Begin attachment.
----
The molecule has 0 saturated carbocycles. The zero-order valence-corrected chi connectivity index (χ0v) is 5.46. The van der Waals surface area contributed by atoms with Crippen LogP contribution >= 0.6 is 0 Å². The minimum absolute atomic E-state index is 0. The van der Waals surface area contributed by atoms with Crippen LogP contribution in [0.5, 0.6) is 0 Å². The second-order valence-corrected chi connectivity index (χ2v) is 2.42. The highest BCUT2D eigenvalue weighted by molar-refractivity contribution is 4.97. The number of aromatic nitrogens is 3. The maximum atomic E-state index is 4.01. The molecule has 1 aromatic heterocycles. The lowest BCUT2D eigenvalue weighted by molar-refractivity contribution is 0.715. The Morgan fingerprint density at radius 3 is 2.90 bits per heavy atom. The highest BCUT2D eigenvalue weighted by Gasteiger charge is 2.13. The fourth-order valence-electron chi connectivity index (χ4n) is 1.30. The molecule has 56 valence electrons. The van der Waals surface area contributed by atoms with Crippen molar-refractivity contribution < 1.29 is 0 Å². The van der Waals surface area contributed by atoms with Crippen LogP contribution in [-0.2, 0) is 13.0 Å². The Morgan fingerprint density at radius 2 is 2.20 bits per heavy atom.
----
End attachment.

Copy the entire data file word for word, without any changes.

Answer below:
The molecule has 0 saturated carbocycles. The zero-order valence-corrected chi connectivity index (χ0v) is 5.46. The van der Waals surface area contributed by atoms with Crippen LogP contribution >= 0.6 is 0 Å². The minimum absolute atomic E-state index is 0. The van der Waals surface area contributed by atoms with Crippen LogP contribution in [0.5, 0.6) is 0 Å². The second-order valence-corrected chi connectivity index (χ2v) is 2.42. The highest BCUT2D eigenvalue weighted by molar-refractivity contribution is 4.97. The number of aromatic nitrogens is 3. The maximum atomic E-state index is 4.01. The molecule has 1 aromatic heterocycles. The lowest BCUT2D eigenvalue weighted by molar-refractivity contribution is 0.715. The Morgan fingerprint density at radius 3 is 2.90 bits per heavy atom. The highest BCUT2D eigenvalue weighted by Gasteiger charge is 2.13. The fourth-order valence-electron chi connectivity index (χ4n) is 1.30. The molecule has 56 valence electrons. The van der Waals surface area contributed by atoms with Crippen molar-refractivity contribution < 1.29 is 0 Å². The van der Waals surface area contributed by atoms with Crippen LogP contribution in [-0.2, 0) is 13.0 Å². The Morgan fingerprint density at radius 2 is 2.20 bits per heavy atom.